UPDATE: Honda has confirmed that it will shut the Swindon plant in 2021.
Honda may be about to announce the planned closure their Swindon plant in 2022, at the end of the lifecycle of the current Civic. It has been building cars since 1992 starting with the Accord, and has produced the Civic, Jazz (Fit in the US) and CR-V nameplates over the years. Now, it looks like the end is in sight.
Everything in Europe and the UK in particular has been pinned on Brexit. However, while this will not have helped the case for keeping Swindon open, it was not the key factor, and in fairness I have yet to see anyone pin this on Brexit.
The writing has been on the wall for some time. Swindon vehicle production had wound down to Civics for the European market and 5 doors globally, including the much lauded Type R.
Honda has been taking vehicles out of Swindon over recent years, with the Jazz ending in 2014 and the CR-V ending in 2017, consolidating back to the Japanese plants to help fix plant utilisation there. The market served by Swindon (see below) has therefore been shrinking while the vehicle source has changed.
Based on European sales data, Civic demand is now around 65,000 per year relative to a reported production capacity of 160,000 – a 40% capacity utilisation rate, unsustainable for any plant. The Civic is also built in several other locations, so there is enough global capacity elsewhere from which they can be imported.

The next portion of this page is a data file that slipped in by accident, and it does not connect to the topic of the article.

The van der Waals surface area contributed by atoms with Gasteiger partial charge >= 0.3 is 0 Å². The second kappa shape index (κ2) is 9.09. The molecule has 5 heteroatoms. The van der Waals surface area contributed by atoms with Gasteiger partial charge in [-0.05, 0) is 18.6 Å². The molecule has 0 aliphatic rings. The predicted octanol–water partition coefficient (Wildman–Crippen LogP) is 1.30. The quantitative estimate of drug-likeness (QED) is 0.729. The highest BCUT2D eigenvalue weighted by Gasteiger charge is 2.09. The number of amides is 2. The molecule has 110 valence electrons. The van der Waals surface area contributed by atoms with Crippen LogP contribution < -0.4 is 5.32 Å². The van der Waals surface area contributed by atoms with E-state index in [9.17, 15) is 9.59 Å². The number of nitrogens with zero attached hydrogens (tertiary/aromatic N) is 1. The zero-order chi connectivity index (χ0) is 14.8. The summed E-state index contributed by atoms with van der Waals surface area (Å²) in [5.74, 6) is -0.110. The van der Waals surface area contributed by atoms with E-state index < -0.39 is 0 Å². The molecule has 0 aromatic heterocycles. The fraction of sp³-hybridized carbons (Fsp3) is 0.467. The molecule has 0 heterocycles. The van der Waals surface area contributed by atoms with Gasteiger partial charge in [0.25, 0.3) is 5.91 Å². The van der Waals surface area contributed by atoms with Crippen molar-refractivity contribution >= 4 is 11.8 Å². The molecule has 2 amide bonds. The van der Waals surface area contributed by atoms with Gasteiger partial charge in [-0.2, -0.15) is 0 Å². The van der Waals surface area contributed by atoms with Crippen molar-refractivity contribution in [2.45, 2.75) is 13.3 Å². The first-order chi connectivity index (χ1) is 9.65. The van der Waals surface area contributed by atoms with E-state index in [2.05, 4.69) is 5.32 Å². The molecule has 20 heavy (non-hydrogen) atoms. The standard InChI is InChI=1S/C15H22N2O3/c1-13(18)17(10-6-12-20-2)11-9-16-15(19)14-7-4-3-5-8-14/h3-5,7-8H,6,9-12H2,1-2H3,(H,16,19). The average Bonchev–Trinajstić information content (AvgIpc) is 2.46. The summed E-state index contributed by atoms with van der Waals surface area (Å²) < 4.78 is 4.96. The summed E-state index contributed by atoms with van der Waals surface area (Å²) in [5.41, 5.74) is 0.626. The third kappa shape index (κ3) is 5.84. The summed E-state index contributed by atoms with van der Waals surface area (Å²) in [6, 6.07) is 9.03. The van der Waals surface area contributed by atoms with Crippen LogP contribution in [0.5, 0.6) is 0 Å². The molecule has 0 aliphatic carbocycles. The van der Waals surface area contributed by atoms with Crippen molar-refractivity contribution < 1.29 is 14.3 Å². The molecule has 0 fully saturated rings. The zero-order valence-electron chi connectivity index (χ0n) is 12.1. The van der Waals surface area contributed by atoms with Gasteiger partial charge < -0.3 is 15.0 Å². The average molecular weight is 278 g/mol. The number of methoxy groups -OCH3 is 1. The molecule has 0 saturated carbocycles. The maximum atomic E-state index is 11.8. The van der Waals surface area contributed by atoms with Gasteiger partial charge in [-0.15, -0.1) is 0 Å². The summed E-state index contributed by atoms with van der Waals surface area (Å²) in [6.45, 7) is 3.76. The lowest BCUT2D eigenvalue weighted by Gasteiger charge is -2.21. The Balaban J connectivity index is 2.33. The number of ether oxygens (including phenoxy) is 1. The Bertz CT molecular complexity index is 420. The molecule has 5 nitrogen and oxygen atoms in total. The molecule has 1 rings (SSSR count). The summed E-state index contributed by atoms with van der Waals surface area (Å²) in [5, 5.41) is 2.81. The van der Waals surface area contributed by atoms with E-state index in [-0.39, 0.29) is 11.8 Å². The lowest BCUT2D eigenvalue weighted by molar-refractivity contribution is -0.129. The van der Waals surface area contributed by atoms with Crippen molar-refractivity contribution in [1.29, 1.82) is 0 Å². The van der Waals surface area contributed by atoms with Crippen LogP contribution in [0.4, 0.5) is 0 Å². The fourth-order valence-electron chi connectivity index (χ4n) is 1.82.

Are Nissan at risk?
In my opinion, no. By contrast, Nissan Sunderland serves a market of 250,000+ Qashqais sold each year in Europe. There has been much fanfare surrounding the pseudo loss of promised jobs to build the X-trail in Sunderland too, but with the start of production in Nissan St. Petersburg last year (Russia is the largest market in Europe for the X-trail) there is plenty of capacity available for current demand.
Uncertain times ahead
The entire automotive industry is in a phase of consolidation and restructuring for a number of reasons. These stories will continue to appear around the world while companies adjust their manufacturing footprint to ensure profitability and secure their future as they fight for a place at the table in a world moving towards autonomy and electrification.
Only time will tell what the scale of change will ultimately be.
Is this the first domino, or is it just a case of economics at work? Have your say in the comments below…